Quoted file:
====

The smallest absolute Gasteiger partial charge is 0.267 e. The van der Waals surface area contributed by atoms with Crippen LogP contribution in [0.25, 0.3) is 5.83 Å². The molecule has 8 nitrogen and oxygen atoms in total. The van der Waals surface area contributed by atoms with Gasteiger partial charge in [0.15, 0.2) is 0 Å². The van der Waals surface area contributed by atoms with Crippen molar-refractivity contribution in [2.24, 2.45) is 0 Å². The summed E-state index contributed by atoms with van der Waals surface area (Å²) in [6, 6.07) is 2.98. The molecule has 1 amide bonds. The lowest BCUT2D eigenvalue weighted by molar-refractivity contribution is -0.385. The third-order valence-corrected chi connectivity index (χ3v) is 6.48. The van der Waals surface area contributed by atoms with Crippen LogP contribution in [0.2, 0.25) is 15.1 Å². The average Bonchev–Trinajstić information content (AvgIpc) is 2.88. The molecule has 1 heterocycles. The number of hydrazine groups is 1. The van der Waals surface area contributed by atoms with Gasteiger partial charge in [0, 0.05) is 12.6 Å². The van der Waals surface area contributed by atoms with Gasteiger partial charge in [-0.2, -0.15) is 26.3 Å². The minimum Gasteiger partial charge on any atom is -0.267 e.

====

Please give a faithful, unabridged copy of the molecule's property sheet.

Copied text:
The smallest absolute Gasteiger partial charge is 0.267 e. The van der Waals surface area contributed by atoms with Crippen LogP contribution in [0.25, 0.3) is 5.83 Å². The molecule has 8 nitrogen and oxygen atoms in total. The van der Waals surface area contributed by atoms with Gasteiger partial charge in [0.15, 0.2) is 0 Å². The van der Waals surface area contributed by atoms with Crippen molar-refractivity contribution in [2.24, 2.45) is 0 Å². The summed E-state index contributed by atoms with van der Waals surface area (Å²) in [6, 6.07) is 2.98. The molecule has 1 amide bonds. The lowest BCUT2D eigenvalue weighted by molar-refractivity contribution is -0.385. The third-order valence-corrected chi connectivity index (χ3v) is 6.48. The van der Waals surface area contributed by atoms with Crippen LogP contribution in [0.2, 0.25) is 15.1 Å². The average Bonchev–Trinajstić information content (AvgIpc) is 2.88. The molecule has 1 heterocycles. The number of hydrazine groups is 1. The van der Waals surface area contributed by atoms with Gasteiger partial charge in [0, 0.05) is 12.6 Å². The van der Waals surface area contributed by atoms with Gasteiger partial charge in [-0.2, -0.15) is 26.3 Å². The minimum Gasteiger partial charge on any atom is -0.267 e.